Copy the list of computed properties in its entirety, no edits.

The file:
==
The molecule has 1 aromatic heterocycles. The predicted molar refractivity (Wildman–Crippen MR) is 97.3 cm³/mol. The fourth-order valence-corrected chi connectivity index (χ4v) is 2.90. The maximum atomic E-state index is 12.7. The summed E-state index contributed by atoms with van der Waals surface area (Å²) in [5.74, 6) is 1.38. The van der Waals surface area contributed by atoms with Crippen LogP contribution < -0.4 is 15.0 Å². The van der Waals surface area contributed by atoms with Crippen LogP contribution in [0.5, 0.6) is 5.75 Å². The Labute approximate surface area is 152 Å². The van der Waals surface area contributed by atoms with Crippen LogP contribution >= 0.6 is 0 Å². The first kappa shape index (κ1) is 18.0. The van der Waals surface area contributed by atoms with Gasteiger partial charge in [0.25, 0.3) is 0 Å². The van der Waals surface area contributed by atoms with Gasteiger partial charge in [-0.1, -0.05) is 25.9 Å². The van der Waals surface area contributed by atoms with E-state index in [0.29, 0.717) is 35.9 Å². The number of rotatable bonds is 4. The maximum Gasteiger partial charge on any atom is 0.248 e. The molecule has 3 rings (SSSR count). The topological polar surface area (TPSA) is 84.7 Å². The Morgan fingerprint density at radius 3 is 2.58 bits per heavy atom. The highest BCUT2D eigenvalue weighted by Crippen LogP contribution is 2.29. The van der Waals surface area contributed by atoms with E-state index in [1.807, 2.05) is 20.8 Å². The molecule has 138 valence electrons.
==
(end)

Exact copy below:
The molecule has 1 aromatic heterocycles. The predicted molar refractivity (Wildman–Crippen MR) is 97.3 cm³/mol. The fourth-order valence-corrected chi connectivity index (χ4v) is 2.90. The maximum atomic E-state index is 12.7. The summed E-state index contributed by atoms with van der Waals surface area (Å²) in [5.74, 6) is 1.38. The van der Waals surface area contributed by atoms with Crippen LogP contribution < -0.4 is 15.0 Å². The van der Waals surface area contributed by atoms with Crippen LogP contribution in [0.5, 0.6) is 5.75 Å². The Labute approximate surface area is 152 Å². The van der Waals surface area contributed by atoms with Crippen LogP contribution >= 0.6 is 0 Å². The first kappa shape index (κ1) is 18.0. The van der Waals surface area contributed by atoms with Gasteiger partial charge in [0.25, 0.3) is 0 Å². The van der Waals surface area contributed by atoms with Gasteiger partial charge in [-0.1, -0.05) is 25.9 Å². The van der Waals surface area contributed by atoms with E-state index in [0.29, 0.717) is 35.9 Å². The number of rotatable bonds is 4. The maximum Gasteiger partial charge on any atom is 0.248 e. The molecule has 3 rings (SSSR count). The topological polar surface area (TPSA) is 84.7 Å². The Morgan fingerprint density at radius 3 is 2.58 bits per heavy atom. The highest BCUT2D eigenvalue weighted by Crippen LogP contribution is 2.29. The van der Waals surface area contributed by atoms with E-state index in [1.807, 2.05) is 20.8 Å². The molecule has 138 valence electrons.